In some cases the connection between Derby and the ram’s design is distinctly tenuous. For example, Derby has no obvious links with pirates (some people claim it to be further from the sea than just about any other English city), but nevertheless Pirate Sheepmate seems to have made himself at home there. I love the parrot on his shoulder. Meanwhile the fierce-looking Rambo seems to be little more than an excuse for fond memories of “Sly” Stallone….and, of course, another groan-inducing pun!

Rambo by Joy Pirkle

Some of the rams are intended to convey a message that has universal relevance, rather than being specific to Derby. Memories Fade but Warmth Remains is perhaps the most obvious and poignant of these. The website explains that the artist “has combined the symbolism of the forget-me-not flower – a flower often associated with dementia – with that of the sunflower, symbolising warmth, deep loyalty and hope. Lynne wanted to create a message about the power of enduring love: that memories can fade but the warmth of the human spirit continues to shine.”

Walking the trail, which at a leisurely pace took us about half a day and included plenty of photo stops (Mrs P took over 400 pictures!), encouraged us to explore parts of the city centre that we’ve never seen before. It also took us past recent developments that are seeking to breathe new life into the place. Plenty of other people were also seeking out the rams, and I suspect were also discovering parts of Derby that were new to them.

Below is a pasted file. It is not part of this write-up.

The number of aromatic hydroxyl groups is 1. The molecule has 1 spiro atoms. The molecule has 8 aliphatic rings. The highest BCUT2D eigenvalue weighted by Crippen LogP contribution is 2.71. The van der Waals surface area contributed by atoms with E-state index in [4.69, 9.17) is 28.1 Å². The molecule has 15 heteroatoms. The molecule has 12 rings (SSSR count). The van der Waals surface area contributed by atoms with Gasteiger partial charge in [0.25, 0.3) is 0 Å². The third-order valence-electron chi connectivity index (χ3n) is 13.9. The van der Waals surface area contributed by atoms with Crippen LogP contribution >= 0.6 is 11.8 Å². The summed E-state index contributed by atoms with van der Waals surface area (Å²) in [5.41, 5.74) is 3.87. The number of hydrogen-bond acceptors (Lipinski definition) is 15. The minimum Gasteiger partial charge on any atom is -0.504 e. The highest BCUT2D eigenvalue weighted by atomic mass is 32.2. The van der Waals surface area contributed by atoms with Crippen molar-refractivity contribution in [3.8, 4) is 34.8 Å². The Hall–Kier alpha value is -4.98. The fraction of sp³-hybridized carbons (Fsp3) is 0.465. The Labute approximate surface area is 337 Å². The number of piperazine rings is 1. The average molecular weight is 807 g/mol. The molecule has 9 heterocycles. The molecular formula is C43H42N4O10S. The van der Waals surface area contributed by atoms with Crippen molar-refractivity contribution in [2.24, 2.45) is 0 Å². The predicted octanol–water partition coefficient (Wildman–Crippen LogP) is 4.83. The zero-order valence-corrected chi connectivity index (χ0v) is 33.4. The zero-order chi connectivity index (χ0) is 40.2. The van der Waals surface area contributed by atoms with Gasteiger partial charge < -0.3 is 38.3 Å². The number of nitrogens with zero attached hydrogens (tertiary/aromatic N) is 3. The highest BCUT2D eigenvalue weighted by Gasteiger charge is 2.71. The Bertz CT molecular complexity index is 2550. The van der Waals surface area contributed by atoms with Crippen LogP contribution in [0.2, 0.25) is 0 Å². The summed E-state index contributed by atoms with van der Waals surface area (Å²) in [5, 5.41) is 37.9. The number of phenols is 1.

Derby Industries by Sanita Gnaniah, with the historic Silk Mill behind

The organisers set out to create a feel-good project, and from my point of view they definitely succeeded. Derby is not an especially attractive city, and has little to recommend it in either architectural or artistic terms. The decorated rams are therefore a welcome – albeit temporary – addition to the urban landscape, and certainly brighten up those parts of the city centre in which they are located.